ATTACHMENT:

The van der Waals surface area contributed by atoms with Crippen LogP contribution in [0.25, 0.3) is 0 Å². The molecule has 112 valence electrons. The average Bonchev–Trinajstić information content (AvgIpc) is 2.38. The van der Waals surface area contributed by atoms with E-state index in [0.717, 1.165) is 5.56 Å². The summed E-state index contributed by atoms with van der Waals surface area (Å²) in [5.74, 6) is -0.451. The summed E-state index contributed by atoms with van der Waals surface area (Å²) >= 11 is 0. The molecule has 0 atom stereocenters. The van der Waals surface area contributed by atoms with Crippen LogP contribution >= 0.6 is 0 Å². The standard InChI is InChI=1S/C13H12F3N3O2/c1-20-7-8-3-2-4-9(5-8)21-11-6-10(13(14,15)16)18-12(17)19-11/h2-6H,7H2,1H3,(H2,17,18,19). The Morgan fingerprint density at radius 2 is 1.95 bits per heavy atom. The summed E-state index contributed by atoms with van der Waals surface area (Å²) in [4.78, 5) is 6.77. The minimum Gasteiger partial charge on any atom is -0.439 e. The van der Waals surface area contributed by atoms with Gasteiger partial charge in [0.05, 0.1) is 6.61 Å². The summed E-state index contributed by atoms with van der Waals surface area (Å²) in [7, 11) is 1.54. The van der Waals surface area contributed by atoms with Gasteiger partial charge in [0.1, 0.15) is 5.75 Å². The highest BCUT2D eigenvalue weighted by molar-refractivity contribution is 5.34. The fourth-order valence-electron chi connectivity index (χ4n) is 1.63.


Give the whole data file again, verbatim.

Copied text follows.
The van der Waals surface area contributed by atoms with Crippen LogP contribution in [0.25, 0.3) is 0 Å². The molecule has 112 valence electrons. The average Bonchev–Trinajstić information content (AvgIpc) is 2.38. The van der Waals surface area contributed by atoms with E-state index in [0.717, 1.165) is 5.56 Å². The summed E-state index contributed by atoms with van der Waals surface area (Å²) in [5.74, 6) is -0.451. The summed E-state index contributed by atoms with van der Waals surface area (Å²) >= 11 is 0. The molecule has 0 atom stereocenters. The van der Waals surface area contributed by atoms with Crippen LogP contribution >= 0.6 is 0 Å². The standard InChI is InChI=1S/C13H12F3N3O2/c1-20-7-8-3-2-4-9(5-8)21-11-6-10(13(14,15)16)18-12(17)19-11/h2-6H,7H2,1H3,(H2,17,18,19). The Morgan fingerprint density at radius 2 is 1.95 bits per heavy atom. The summed E-state index contributed by atoms with van der Waals surface area (Å²) in [4.78, 5) is 6.77. The minimum Gasteiger partial charge on any atom is -0.439 e. The van der Waals surface area contributed by atoms with Gasteiger partial charge in [0.05, 0.1) is 6.61 Å². The summed E-state index contributed by atoms with van der Waals surface area (Å²) in [7, 11) is 1.54. The van der Waals surface area contributed by atoms with Gasteiger partial charge in [0.1, 0.15) is 5.75 Å². The highest BCUT2D eigenvalue weighted by molar-refractivity contribution is 5.34. The fourth-order valence-electron chi connectivity index (χ4n) is 1.63.